Revised 10/19/10

Definitions of RNA and Protein for Consent Forms
RNA is made from DNA. RNA is short for ribonucleic acid. RNA is a genetic material that has a major role in making proteins. Proteins are the building blocks of your body, cells, and organs.
 
 
Revised 10/19/10

Drug and Food Interactions
(insert this risk statement if applicable to your study)

Drug and Food Interactions:
For your safety, you must tell the study doctor or nurse about all the prescribed medical foods and drugs, herbal products, over-the-counter (OTC) drugs, vitamins, natural remedies, and alcohol that you are taking before you start the study and before starting to take any of these products while you are on the study.

Revised 4/4/2012

Expensive Treatment
The expenses charged to you for being in this study could be unusually high. Therefore, we recommend that you discuss these costs with [insert PI’s name here] or your insurance company before agreeing to be in this study.

Approved 4/13/00


SPECIAL CONSIDERATIONS FOR GENETIC STUDIES & GENETICS/DNA BANKING LANGUAGE
Genetic research studies may present unique risks to human subjects and their relatives. These involve medical, psychosocial and economic risks, such as the possible loss of confidentiality, of insurability and employability, a change in immigration status, potential limits on education options, and social stigmas. Knowledge of one’s genetic make-up may also affect one’s knowledge of the disease risk status of family members.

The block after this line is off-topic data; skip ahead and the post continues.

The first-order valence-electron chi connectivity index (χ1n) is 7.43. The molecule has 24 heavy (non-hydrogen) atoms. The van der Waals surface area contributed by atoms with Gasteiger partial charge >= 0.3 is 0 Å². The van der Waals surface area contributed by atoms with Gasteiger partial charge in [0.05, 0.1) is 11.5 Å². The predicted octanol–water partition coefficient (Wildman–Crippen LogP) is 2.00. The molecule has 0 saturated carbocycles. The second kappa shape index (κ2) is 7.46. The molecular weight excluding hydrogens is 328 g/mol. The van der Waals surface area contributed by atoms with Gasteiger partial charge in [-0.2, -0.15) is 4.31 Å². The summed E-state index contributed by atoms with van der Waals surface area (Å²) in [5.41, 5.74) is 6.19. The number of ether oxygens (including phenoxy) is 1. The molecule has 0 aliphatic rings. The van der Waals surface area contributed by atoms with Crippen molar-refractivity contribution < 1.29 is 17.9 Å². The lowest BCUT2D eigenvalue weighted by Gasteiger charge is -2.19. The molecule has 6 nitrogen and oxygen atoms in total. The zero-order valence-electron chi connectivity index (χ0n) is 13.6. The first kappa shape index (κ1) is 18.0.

In studies involving genetic testing, several questions need to be addressed, including:
 
  • Will the person’s test results be given to the person or placed in the person’s medical record?
  • Are tests for diagnostic purposes or for research only?
  • Are tests conducted by a Clinical Laboratory Improvement Amendments (CLIA) approved laboratory or a research laboratory?
  • Will disease risk be quantified, including the limits on certainty of the test results?
  • Will any change in a family relationship be disclosed, such as mistaken paternity?
  • Does the subject or family member have the option not to know the results? How will this decision be recorded?
  • Could other clinically relevant information be uncovered by the study? How will disclosure of this added information occur?
  • Do any limitations exist on the subject’s right to withdraw from the research, withdraw data, and/or withdraw genetic material?
  • Is the subject permitted to participate in the research study while refusing to have genetic testing (such as in a treatment study with a genetic testing component)?
  • Will genetic material be stored or shared? If shared, will the subject’s identity be known by the new recipient investigator?
  • Will the subject be contacted in the future by the investigator to obtain updated clinical information?
  • How can the subject opt out of any distribution or subsequent use of his/her genetic material?